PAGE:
The Appellate Division, acknowledging that a testimonial hearing ordinarily would have been required to ascertain the credibility of Baldino's assertion that the mailing of the renewal premium was timely, affirmed the order mandating coverage. The court concluded that Re-Insurance's conduct in respect of the renewal policy violated both the "letter and spirit" of the New Jersey Workers' Compensation Plan (Plan). The Appellate Division noted that Re-Insurance had demanded payment of the renewal deposit premium on November 28, 1987, five days prior to the initial policy's expiration date, whereas the Plan requires renewal if the appropriate premium is paid any time prior to the renewal date. The Court concluded that Re-Insurance's failure to send a reminder notice during the five days to alert Baldino of the pending lapse was an attempt by Re-Insurance to "shed the risk, "rather than use its "best efforts to effectuate insurance coverage," as required under the Plan.

The Supreme Court granted certification.

HELD: The record in this case reveals no failure by New Jersey Re-Insurance Co. to comply fully with the statutory and regulatory mandates concerning renewal of workers' compensation policies.

1. The legislative and regulatory scheme governing the entitlement of workers to workers' compensation benefits mandates that employers assure the availability of those benefits for their injured workers. Under that regulatory scheme, the carrier must provide timely notice of the pending policy expiration and of the required renewal deposit premium. If the deposit premium is paid on time, the renewal policy must be issued without lapse. If the deposit premium is late, but is paid within sixty days of the prior policy's expiration, the renewal policy must be issued not later than 12:01 a.m. on the day after payment is received. There is significant responsibility imposed on insurers to afford timely notice of a policy's expiration and of the prerequisites to a renewal. Consistent with the provisions of the Plan, caselaw recognizes that an insurer that provides timely notice of renewal is not obligated to renew the policy if the renewal premium is not paid. (pp. 6-10)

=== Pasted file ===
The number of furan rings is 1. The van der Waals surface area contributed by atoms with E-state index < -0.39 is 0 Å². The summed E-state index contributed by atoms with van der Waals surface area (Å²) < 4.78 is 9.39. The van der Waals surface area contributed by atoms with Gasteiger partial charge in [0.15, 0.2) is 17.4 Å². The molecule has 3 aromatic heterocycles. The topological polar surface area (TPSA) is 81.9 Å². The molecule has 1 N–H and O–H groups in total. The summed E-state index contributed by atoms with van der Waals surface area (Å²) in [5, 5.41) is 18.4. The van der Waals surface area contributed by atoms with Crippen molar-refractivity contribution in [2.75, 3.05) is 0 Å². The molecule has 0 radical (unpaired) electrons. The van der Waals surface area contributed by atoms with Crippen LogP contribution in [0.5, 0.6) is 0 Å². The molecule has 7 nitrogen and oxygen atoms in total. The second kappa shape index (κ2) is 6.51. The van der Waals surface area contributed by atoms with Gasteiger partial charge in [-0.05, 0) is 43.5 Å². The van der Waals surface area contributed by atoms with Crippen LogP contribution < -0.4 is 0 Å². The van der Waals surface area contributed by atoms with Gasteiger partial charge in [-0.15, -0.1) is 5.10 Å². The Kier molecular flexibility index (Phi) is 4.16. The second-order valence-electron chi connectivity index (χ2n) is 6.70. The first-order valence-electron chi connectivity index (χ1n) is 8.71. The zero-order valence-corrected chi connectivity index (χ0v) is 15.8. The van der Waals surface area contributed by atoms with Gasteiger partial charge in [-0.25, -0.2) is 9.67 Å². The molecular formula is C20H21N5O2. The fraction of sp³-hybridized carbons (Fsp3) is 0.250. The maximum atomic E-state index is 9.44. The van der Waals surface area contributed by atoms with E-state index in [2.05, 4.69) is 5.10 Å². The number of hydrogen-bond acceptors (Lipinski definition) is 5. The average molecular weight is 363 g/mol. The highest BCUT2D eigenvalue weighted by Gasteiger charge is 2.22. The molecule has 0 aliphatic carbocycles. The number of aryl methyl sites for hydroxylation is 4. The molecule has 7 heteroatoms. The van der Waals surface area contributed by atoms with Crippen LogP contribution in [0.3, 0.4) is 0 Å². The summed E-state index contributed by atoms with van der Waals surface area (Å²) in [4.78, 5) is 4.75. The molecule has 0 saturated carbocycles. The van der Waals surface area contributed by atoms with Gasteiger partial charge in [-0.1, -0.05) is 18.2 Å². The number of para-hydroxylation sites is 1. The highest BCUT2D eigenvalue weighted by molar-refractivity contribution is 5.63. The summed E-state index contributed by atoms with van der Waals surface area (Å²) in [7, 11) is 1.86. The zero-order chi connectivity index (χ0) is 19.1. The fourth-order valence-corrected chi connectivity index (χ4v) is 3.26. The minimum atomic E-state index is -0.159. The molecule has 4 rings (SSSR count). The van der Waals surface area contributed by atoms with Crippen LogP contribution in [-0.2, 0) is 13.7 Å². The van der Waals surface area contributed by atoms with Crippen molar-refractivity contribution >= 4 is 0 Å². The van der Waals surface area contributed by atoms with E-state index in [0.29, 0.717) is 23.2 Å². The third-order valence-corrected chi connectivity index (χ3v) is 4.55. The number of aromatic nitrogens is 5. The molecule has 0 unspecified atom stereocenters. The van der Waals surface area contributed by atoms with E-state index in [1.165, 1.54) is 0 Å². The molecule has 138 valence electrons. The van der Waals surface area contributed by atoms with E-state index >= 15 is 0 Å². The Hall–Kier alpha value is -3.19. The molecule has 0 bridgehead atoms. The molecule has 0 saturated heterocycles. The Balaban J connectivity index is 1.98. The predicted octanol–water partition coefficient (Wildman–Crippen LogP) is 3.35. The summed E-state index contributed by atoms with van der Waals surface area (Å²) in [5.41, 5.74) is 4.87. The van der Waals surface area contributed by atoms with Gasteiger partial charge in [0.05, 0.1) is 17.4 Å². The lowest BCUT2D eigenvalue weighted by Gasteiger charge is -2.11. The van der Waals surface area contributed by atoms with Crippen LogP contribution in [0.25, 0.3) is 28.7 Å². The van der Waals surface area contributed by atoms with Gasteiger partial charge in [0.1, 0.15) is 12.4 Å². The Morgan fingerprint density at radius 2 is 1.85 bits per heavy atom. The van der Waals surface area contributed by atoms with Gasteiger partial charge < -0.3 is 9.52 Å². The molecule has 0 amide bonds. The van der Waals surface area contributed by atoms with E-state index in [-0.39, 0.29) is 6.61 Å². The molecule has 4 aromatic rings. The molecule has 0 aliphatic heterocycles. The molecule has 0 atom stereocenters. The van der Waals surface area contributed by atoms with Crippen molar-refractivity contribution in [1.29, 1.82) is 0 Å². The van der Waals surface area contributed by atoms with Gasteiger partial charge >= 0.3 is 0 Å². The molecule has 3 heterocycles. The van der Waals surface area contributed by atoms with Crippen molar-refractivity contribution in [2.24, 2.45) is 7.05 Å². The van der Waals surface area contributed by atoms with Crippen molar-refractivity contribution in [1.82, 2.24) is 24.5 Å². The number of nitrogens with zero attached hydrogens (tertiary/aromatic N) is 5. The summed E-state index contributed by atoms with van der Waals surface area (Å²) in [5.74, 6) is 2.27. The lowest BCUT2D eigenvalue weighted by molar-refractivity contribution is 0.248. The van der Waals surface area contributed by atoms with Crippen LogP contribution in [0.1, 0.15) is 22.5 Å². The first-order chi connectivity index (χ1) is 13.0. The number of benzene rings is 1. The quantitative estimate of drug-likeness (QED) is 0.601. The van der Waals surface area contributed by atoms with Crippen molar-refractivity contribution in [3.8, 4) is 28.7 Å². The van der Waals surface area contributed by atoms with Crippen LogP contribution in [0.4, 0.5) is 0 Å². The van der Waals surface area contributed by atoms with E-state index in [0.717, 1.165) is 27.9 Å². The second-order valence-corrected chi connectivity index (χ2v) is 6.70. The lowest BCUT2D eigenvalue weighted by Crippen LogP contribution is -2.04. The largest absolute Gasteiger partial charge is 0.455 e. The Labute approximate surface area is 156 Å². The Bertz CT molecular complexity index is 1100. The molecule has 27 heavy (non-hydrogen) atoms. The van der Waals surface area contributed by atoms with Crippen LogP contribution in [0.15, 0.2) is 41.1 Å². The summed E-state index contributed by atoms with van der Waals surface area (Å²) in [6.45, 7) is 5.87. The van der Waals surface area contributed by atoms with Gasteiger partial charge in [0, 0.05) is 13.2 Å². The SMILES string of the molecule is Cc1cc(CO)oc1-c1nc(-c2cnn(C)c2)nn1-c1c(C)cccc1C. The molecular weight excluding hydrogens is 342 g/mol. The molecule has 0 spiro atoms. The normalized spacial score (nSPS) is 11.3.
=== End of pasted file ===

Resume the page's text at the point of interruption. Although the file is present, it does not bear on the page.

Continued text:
2. The Appellate Division erred in concluding that Re-Insurance failed to comply with the Plan's requirement concerning renewal of workers' compensation policies. The establishment of a due date in a renewal quotation that precedes the policy expiration date by five days constitutes a benign effort by the carrier to provide the insured with a protective cushion in order to avoid an inadvertent non-renewal, rather than a calculated attempt by the insurer to avoid renewing the policy. The Plan does not prohibit an insurers' use of a slightly accelerated renewal premium payment date. It merely requires that carriers notify or arrange, approximately thirty days prior to the renewal date, the renewal of the insurance and that the renewal policy issue without lapse if the renewal premium is paid prior to the policy expiration date. Nothing in the record suggests that Baldino's policy would not have been renewed if the deposit premium had been paid ...